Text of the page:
Logic dictates that the race listed on an individual’s birth and death certificates would be consistent. Assignment of race at the time of death can be based on a number of factors, however, so the potential for discrepancies exists.
A 2011 study from University of California, Irvine published in PLoS ONE, “Cause of Death Affects Racial Classification on Death Certificates,” sought to understand how such discrepancies can arise and what the consequences can be. Using a nationally representative sample of death certificates, researchers surveyed deceased person’s relatives to examine the accuracy of official death records and potential reasons for any inconsistencies.
The study’s findings include:
- Next-of-kin racial classifications did not match what was officially recorded in 1.1% of death certificates.
- A person who died of chronic liver disease was 2.4 times more likely to be classified as American Indian than white.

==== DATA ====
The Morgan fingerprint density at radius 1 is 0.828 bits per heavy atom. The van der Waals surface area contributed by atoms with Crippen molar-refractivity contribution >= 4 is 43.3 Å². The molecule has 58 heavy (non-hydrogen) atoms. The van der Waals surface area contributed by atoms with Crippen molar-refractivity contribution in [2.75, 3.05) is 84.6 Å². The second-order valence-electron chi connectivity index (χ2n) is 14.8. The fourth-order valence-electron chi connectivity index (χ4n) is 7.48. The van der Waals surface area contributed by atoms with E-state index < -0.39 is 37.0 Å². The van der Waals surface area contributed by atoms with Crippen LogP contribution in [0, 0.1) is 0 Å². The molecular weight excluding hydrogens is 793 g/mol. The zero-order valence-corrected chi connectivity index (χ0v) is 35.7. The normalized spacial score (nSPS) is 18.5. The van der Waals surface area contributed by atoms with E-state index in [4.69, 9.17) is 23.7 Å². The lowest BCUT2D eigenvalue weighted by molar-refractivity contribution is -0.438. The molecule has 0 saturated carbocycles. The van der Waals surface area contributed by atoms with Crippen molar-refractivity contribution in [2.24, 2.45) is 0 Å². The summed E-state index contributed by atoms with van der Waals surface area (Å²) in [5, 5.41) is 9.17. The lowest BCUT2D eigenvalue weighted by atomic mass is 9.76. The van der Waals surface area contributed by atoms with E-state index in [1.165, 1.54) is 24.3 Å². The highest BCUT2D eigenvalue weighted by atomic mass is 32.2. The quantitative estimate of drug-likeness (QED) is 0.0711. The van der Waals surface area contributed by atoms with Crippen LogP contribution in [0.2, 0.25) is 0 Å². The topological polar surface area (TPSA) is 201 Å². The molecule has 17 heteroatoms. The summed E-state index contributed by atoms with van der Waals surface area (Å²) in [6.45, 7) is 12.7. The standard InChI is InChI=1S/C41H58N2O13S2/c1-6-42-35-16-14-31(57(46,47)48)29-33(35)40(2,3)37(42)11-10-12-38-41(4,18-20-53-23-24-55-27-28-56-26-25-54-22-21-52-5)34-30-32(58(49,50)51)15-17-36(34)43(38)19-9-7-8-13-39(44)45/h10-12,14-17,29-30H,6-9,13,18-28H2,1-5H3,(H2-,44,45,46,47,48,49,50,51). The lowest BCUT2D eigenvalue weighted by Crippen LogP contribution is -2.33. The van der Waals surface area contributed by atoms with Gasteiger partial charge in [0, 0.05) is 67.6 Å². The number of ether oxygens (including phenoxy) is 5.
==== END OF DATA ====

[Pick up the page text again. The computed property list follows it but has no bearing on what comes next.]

- A homicide victim was 4.4 times more likely to be classified as black.
- Of the 12,937 victims of homicide officially listed as black in 1993, 204 would not have been so classified by their next of kin.
The researchers conclude that their findings “suggest that seemingly non-racial characteristics, such as cause of death, affect how people are racially perceived by others and thus shape U.S. official statistics.” Such predispositions may thus influence national statistics, researchers said, and further often negative stereotypes.
Tags: Hispanic, Latino, race, African-American, Native American